Another brain study predicts videogame aptitude using an MRI

By Stephany Nunneley, Friday, 14 January 2011 19:57 GMT

brain

Another brain study regarding the all-important organ and videogames using an MRI has been done by the fine folks over at the University of Illinois. Instead of being used to“map the ethereal concept of attention” though, this study focused on predicting a gamer’s mad skillz.

According to the researchers, they are able to predict “with unprecedented accuracy” how well you will do in a strategic game by analyzing activity in a specific region of your all powerful noggin, offering insights into areas of the brain which “facilitate learning, and may lead to the development of training strategies tailored to individual strengths and weaknesses”.

No word on whether the US Military plans to use this information when creating the ultimate soldier or not, but we’re willing to bet something like this has been going on in some secret government facility since the Roswell incident in 1947.

“We take a fresh look at MRI images that are recorded routinely to investigate brain function,” said Ohio State University psychology professor Dirk Bernhardt-Walther. “By analyzing these images in a new way, we find variations among participants in the patterns of brain activity in their basal ganglia.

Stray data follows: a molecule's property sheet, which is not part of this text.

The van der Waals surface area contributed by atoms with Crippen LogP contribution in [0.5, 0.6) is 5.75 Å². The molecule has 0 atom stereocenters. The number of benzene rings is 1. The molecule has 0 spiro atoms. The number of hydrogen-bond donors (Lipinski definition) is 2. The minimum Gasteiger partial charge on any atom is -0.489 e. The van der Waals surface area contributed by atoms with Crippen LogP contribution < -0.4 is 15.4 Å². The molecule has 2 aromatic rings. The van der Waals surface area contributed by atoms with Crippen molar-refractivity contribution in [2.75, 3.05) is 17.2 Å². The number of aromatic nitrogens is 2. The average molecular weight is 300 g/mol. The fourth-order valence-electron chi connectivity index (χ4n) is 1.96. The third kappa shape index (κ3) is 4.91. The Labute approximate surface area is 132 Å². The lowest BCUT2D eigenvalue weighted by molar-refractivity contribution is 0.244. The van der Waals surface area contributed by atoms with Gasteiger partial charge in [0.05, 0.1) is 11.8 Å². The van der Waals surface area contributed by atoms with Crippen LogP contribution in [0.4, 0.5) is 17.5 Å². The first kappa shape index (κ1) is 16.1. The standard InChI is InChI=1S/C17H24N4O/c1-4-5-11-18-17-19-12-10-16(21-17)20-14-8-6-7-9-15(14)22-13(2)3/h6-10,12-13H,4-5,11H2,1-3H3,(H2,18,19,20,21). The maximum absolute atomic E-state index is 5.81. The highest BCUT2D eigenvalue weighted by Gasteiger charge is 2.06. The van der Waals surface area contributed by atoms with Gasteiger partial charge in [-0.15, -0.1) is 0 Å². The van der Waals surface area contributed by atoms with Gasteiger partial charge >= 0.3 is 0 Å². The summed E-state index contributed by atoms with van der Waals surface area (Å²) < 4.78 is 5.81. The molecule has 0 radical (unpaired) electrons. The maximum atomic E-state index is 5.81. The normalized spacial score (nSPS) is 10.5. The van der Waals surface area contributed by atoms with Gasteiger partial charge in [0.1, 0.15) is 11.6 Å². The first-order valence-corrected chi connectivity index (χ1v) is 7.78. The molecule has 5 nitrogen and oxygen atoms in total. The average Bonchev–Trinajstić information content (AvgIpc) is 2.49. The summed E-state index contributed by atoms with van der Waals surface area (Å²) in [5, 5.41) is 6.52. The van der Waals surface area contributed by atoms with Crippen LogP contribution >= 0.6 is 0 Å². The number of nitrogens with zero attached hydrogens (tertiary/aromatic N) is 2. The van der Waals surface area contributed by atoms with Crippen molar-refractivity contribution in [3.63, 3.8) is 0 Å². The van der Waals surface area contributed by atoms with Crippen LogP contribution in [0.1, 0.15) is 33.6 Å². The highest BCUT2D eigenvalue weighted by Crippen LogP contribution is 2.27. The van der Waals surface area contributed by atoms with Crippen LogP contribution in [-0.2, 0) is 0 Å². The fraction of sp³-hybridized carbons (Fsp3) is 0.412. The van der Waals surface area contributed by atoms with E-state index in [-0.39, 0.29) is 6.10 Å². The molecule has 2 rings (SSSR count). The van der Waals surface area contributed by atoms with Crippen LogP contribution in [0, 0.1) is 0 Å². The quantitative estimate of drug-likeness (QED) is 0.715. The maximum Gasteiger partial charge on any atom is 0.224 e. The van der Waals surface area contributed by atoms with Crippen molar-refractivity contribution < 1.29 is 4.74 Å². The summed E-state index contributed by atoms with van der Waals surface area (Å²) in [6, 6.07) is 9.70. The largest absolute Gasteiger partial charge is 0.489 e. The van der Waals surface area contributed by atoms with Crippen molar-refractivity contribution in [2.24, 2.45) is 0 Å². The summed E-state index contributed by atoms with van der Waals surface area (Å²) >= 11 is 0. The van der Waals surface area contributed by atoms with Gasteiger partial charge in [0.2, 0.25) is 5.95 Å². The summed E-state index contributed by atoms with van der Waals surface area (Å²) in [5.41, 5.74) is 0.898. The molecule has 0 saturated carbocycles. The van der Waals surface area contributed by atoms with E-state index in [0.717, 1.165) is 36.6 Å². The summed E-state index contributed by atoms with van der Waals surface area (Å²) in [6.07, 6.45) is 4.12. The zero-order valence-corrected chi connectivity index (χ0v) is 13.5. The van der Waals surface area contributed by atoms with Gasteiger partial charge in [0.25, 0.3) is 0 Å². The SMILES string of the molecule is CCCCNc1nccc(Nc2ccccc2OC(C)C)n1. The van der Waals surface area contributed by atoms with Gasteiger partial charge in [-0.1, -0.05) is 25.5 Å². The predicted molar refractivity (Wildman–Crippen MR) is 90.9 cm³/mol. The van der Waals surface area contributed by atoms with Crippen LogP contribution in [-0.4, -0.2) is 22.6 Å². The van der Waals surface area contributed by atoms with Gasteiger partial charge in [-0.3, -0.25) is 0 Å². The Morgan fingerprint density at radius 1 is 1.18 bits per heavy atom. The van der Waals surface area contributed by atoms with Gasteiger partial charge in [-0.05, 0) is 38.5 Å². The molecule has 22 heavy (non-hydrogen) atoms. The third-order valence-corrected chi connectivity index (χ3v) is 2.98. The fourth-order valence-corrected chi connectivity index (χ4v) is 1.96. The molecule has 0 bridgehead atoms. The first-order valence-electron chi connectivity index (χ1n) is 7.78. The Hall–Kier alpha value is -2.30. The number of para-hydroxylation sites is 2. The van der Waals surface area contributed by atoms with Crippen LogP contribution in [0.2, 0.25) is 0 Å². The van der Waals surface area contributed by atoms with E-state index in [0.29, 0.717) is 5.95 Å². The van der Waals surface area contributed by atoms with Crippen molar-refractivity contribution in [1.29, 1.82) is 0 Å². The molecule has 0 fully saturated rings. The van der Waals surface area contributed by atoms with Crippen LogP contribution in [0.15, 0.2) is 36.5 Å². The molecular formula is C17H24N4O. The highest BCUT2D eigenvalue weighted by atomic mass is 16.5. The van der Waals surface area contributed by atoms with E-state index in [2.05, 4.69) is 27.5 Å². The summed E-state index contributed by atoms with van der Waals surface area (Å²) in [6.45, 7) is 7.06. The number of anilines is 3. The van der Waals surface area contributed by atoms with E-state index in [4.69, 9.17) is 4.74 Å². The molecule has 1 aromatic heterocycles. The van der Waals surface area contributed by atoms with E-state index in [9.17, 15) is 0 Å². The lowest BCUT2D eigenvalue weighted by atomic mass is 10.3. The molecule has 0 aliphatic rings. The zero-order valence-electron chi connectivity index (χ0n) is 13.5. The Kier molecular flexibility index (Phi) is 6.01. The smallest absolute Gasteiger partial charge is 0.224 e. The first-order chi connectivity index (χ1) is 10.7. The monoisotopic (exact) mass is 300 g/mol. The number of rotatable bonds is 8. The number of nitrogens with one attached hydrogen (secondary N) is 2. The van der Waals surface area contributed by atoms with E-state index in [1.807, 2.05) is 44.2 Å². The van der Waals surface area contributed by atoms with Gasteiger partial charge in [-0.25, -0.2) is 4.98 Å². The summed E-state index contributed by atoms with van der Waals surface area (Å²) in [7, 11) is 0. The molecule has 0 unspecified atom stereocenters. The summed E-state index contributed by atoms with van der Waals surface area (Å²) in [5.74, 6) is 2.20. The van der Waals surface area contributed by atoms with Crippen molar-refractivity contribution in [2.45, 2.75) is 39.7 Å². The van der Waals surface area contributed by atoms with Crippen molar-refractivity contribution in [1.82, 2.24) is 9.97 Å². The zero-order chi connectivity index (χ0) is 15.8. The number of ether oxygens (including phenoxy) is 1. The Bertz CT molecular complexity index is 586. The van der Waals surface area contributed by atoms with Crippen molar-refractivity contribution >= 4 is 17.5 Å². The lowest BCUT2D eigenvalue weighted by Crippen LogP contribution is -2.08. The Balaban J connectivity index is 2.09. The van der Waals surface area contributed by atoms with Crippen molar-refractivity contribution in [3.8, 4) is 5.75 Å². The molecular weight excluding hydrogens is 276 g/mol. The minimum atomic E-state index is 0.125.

“Powerful statistical algorithms allow us to connect these patterns to individual learning success. Our method may be useful for predicting differences in abilities of individuals in other contexts as well,” he said. “Testing this would be inexpensive because the method recycles MRI images that are recorded in many studies anyway.”

After having their brains scanned via an MRI, participants spent 20 hours learning to play a game called Space Fortress where players try to destroy a fortress without losing their ship to potential hazards. The game was designed to test participants’ real-world cognitive skills and forces those playing to refocus attention on an almost constant basis using various in-game threats and tasks.

At the start of the game, most subjects started with “negative 2,000 points”, but after 20 hours of training and practice, all scores went up significantly. None of the subjects had much experience with gaming before participating in the study.

“We predict up to three times as much of the variance (in learning) as you would using performance measures,” Kramer said. “Our data suggest that some persistent physiological and or neuroanatomical difference is actually the predictor of learning. We know that many of these components of brain structure and function are changeable.”

However, the study “should not be interpreted to mean that some people are destined to succeed or fail at a given task or learning challenge”, Kramer said.

Researchers published their findings in the online journal PLoS ONE, and you can read the press release here, which is full of scientific words and such.

Thanks, 1UP.

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